Police Federation

Enhanced training for hospital security would be beneficial as part of mental health callout plans to ease pressure on frontline officers

National Chair Steve Hartshorn speaks to TalkTV about Right Care Right Person policy.

1 August 2023


The Government has reportedly said the Right Care Right Person policy could save millions of police hours yearly, while senior officers say forces have lost their way by dealing with less severe mental health problems.

For many years it has been questioned whether the police are always the right emergency service to call for managing and de-escalating mental health emergencies.

Across England and Wales the police service are attending 80 per cent of so-purported health and social care incidents.

The Right Care Right Person policy is expected to reduce callouts by 20-30 per cent in the next two years.

Under the plans, the Government is giving an extra billion pounds a year, including £150 million for facilities to replace the role police officers take on in these situations.

Police Federation of England and Wales National Chair Steve Hartshorn spoke with TalkTV last week on the new policy implemented by the Government and backed by key policing bodies to discuss what it would mean for our members.

“It's certainly very welcome because of the huge pressures and stresses my colleagues face in their roles, without having to attend hospital either to deal with someone suffering a mental health crisis you’re not trained to manage or using finite resources to help assist other emergency services taking them away from their core responsibilities,” he told Peter Cardwell and Alexandra Philips.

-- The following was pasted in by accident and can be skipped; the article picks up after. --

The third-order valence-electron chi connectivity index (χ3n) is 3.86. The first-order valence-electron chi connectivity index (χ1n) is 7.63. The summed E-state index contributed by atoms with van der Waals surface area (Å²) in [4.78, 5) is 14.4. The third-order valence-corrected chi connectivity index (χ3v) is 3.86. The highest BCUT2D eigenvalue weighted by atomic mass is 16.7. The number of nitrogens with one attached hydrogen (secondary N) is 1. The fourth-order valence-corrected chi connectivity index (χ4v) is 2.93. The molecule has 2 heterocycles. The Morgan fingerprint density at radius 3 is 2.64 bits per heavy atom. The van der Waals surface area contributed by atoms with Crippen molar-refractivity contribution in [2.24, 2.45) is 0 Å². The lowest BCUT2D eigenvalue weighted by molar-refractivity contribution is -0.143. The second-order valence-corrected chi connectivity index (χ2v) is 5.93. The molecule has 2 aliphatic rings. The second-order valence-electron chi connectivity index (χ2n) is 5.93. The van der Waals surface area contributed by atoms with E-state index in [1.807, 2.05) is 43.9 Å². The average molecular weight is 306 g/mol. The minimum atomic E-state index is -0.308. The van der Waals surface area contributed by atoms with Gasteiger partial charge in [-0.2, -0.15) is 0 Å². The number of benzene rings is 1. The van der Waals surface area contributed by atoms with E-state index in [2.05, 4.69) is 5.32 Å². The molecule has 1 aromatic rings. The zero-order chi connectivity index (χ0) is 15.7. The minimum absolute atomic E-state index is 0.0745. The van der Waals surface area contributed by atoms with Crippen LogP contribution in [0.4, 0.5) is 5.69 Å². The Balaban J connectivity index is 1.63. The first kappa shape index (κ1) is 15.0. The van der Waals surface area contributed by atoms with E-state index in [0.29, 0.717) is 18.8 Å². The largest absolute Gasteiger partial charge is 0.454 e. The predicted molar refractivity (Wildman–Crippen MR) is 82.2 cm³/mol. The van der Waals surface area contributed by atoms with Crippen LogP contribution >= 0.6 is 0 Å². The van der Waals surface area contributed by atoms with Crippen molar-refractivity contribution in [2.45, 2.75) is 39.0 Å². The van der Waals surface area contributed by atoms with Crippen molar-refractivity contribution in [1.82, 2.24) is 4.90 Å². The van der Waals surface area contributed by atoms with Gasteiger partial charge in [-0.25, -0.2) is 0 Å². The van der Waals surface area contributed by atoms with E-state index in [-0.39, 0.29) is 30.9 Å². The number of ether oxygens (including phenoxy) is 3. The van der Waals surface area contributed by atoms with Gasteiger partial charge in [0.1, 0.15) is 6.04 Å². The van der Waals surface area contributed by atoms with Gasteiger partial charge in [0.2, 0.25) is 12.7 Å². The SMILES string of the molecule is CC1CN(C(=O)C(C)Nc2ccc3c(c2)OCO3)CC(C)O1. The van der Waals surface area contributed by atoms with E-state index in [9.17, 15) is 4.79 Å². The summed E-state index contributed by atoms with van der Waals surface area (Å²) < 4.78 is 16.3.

"We need to be able to ensure the right people are in place to give that individual or group of people the specific help they need.

"If it saves us time so we can get back to dealing with crime, that's got to be a step in the right direction.”

Steve touched on how policing has changed over the last three decades, highlighting the additional responsibilities put on police officers today, with crimes increasing in complexity due to strides in technology and demand rising due to a growing population whilst police officer numbers remain similar to those in 2010.

"My colleagues in Humberside started a conceptual piece of work looking at training and approaches which has proven to be beneficial to the people that need the help, but also if you look at the staff in hospitals, the emergency services too,” he continued.

"We need to look at the security teams, perhaps they need proper de-escalation training for example, or safe restraint training.

“So, we might not need to be called in the first place to people who have already been admitted and are being treated, which enables the staff already in place to work more effectively with less resource.

“There's lots to be done. I generally want it to work, but I also want the public to be reassured that we will still attend and deal with emergencies and crime-related calls.” he concluded.

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